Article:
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Congress - Essay Example

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3. Four guiding principles influence the factors considered when a congressperson votes on a bill proposed by one of their colleagues. Each factor varies in its level of importance, particularly between different individuals in Congress. The first factor at play is a congressperson’s constituency…
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Download file to see previous pages The second factor at play is a congressman’s political party. Particularly in an age of polarized politics, party lines are becoming far more rigid than in previous decades. So-called “party-line votes” are common, especially with issues that tend to divide Democrats and Republicans such as budgets (Hook & Bendavid, 2011). Accordingly, a congressperson’s vote is more likely to correspond to the wants and desires of the party. The third factor to be considered is a congressman’s relationship to other members of Congress, beyond party affiliations. Knowing that Congress is a large community, it is conceivable that cooperative back-scratching and returning of favors might lead some legislators to favor some bills over others if there is something to be gained from it in terms of support from other congressmen. The fourth and final factor at play is the likely position of the president. Since the passage of a bill depends on the president’s support, the votes of legislators may change if the general perception is that the president may approve. This may not be the case, of course, in cases of “symbolic votes”: votes taken with the expectation that the president will veto (Lightman, Douglas, & Clark, 2011). 4. ...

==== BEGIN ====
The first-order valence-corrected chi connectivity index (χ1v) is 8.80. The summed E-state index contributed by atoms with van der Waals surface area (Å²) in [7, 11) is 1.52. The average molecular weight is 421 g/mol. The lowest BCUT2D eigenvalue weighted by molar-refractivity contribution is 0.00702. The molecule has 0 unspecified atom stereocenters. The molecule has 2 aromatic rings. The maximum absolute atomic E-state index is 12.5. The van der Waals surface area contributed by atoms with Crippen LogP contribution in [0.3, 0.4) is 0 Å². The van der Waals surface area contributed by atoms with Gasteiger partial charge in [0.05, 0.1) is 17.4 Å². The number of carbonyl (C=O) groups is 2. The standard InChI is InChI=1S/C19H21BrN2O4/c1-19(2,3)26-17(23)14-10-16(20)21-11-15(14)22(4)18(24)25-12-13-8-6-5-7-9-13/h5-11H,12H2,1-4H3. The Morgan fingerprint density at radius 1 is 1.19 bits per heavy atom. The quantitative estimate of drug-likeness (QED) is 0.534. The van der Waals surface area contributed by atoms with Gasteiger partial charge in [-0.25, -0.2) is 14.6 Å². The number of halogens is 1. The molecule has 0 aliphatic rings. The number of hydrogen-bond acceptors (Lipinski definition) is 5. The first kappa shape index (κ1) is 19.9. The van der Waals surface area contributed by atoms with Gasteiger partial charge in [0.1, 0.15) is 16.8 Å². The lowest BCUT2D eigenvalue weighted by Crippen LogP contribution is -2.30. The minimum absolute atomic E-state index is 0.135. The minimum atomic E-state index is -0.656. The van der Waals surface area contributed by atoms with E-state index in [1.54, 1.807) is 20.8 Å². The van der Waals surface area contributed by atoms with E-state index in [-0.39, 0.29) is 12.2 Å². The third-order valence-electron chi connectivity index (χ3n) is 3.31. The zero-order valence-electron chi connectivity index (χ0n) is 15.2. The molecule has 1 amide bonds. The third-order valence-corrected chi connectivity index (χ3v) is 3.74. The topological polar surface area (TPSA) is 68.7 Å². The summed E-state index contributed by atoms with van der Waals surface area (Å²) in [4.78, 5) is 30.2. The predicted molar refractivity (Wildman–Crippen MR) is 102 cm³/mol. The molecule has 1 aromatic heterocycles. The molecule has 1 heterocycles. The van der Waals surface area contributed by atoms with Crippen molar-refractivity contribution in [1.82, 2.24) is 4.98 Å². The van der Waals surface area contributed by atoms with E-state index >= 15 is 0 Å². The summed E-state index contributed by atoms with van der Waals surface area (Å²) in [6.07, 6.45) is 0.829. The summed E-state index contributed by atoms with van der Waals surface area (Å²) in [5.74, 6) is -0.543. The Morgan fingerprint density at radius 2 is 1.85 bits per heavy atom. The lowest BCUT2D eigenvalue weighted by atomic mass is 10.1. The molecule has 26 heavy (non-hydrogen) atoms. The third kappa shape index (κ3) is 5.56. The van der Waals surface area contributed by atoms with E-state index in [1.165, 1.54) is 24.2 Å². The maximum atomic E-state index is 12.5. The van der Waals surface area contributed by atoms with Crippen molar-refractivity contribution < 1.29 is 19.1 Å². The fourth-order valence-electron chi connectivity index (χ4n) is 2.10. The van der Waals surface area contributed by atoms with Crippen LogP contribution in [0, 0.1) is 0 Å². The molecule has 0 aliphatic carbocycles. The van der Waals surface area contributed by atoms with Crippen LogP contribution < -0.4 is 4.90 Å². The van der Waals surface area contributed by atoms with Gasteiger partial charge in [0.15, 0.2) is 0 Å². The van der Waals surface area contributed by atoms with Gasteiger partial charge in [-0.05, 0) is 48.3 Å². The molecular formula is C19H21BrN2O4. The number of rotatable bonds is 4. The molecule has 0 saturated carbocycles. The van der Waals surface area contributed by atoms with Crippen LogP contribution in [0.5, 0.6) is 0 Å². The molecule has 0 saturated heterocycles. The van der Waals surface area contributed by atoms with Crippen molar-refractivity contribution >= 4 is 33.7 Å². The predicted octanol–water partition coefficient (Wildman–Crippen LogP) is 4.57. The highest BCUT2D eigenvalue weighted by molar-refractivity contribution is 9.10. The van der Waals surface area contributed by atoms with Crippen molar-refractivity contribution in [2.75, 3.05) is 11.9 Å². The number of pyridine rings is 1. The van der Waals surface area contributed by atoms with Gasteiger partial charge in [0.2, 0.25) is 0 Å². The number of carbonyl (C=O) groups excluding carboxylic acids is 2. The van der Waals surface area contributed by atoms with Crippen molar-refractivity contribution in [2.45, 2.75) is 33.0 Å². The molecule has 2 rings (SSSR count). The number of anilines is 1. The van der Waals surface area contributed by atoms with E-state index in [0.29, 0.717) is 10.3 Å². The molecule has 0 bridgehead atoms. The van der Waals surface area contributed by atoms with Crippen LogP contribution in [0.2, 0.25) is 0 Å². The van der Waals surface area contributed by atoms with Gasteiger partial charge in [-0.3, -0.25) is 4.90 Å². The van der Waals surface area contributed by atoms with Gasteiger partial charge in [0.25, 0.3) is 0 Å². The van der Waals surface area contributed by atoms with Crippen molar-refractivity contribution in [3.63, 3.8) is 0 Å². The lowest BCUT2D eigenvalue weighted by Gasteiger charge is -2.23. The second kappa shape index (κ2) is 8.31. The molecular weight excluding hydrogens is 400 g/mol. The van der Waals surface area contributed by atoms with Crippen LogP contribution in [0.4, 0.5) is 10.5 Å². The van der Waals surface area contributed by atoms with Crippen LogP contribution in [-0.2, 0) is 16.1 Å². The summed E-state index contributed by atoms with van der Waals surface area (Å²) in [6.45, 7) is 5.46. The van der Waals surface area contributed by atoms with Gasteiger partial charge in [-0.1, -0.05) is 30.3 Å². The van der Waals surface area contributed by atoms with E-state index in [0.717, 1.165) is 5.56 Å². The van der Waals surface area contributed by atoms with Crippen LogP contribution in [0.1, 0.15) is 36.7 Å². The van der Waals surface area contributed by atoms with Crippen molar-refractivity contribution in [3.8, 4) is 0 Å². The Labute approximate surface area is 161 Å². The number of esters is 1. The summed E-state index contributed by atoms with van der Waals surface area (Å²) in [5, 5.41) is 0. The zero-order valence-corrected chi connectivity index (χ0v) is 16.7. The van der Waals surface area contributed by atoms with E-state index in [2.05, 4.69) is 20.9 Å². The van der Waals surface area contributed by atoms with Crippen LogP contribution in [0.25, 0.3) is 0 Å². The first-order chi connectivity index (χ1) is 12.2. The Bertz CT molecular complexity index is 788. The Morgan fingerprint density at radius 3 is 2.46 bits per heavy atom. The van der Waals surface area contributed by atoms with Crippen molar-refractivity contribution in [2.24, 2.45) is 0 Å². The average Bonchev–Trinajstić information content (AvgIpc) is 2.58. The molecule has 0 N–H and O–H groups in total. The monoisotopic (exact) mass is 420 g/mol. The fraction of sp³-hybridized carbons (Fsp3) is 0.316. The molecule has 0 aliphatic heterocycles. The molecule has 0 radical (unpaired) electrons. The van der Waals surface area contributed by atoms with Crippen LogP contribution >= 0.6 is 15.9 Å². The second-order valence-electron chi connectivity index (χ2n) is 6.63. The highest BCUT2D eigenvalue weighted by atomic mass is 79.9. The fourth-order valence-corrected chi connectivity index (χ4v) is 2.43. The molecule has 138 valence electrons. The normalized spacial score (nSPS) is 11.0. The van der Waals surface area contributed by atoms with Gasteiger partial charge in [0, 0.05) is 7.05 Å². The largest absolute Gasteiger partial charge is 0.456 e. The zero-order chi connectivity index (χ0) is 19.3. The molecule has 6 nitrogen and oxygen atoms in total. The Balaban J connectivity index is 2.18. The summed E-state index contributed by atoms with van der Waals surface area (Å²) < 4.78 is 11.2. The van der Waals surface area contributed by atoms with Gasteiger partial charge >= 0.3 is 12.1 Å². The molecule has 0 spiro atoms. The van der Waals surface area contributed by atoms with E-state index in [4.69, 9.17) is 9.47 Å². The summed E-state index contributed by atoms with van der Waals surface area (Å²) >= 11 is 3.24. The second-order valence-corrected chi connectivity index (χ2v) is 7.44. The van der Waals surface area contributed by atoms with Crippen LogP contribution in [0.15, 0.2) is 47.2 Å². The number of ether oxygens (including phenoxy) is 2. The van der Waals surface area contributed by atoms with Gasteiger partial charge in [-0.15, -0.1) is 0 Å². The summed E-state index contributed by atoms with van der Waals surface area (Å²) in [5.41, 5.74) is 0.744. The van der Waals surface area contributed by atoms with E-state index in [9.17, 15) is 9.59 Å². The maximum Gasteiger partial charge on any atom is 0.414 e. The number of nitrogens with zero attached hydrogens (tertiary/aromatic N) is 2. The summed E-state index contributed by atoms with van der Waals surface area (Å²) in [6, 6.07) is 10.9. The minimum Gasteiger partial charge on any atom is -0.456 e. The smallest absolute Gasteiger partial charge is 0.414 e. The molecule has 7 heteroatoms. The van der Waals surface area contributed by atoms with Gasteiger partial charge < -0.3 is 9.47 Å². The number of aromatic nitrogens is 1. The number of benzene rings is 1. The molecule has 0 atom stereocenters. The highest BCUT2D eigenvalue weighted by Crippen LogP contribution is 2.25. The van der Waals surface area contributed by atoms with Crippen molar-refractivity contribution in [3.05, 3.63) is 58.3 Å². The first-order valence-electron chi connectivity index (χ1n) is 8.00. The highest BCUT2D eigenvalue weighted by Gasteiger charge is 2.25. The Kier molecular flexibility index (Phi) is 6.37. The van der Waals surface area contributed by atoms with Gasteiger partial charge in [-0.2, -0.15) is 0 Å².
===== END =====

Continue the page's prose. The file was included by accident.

ocracy that has existed since Ancient Greece is that it amounts to a “tyranny of the majority” or “mob rule.” The Founding Fathers of the United States were notoriously critical of true democracy. For instance, Benjamin Franklin once defined the term by saying, “Democracy is two wolves and a lamb voting on what to have for lunch” (Moyers, 2009, p. 314). For that reason, the framers of the Constitution put in numerous safeguards to protect the rights of the minority from the abuse of a mob rule. One important concept of protecting minorities is the separation of powers as given in the Constitution, which decentralizes power through a system of checks and balances. A President, for example, is in command of the nation’s armed forces, but he cannot officially declare war on behalf of the United States. The Congress protects the rights of the minority by serving as a voice for those opponents and by officially deciding whether to declare war or not. In addition, with the actual structure of the Congress, two senators are elected from each state, no matter its size. Rather than having a small majority of legislators from any given state, the power of the large state majority is tempered by the representatives from smaller states. However, the Congress does still promote majority rule by operating on the principle that what is moral is the greatest good for the greatest number. Accordingly, decisions are made when a majority of those in favor or opposed is established. But even a minority has the chance to speak and make its voice heard in Congress, which is its right. References Hook, J., & Bendavid, N. (2011, April 16). GOP passes budget cut. Retrieved November 1, 2011, from The Wall Street Journal: ...Download file to see next pagesRead More
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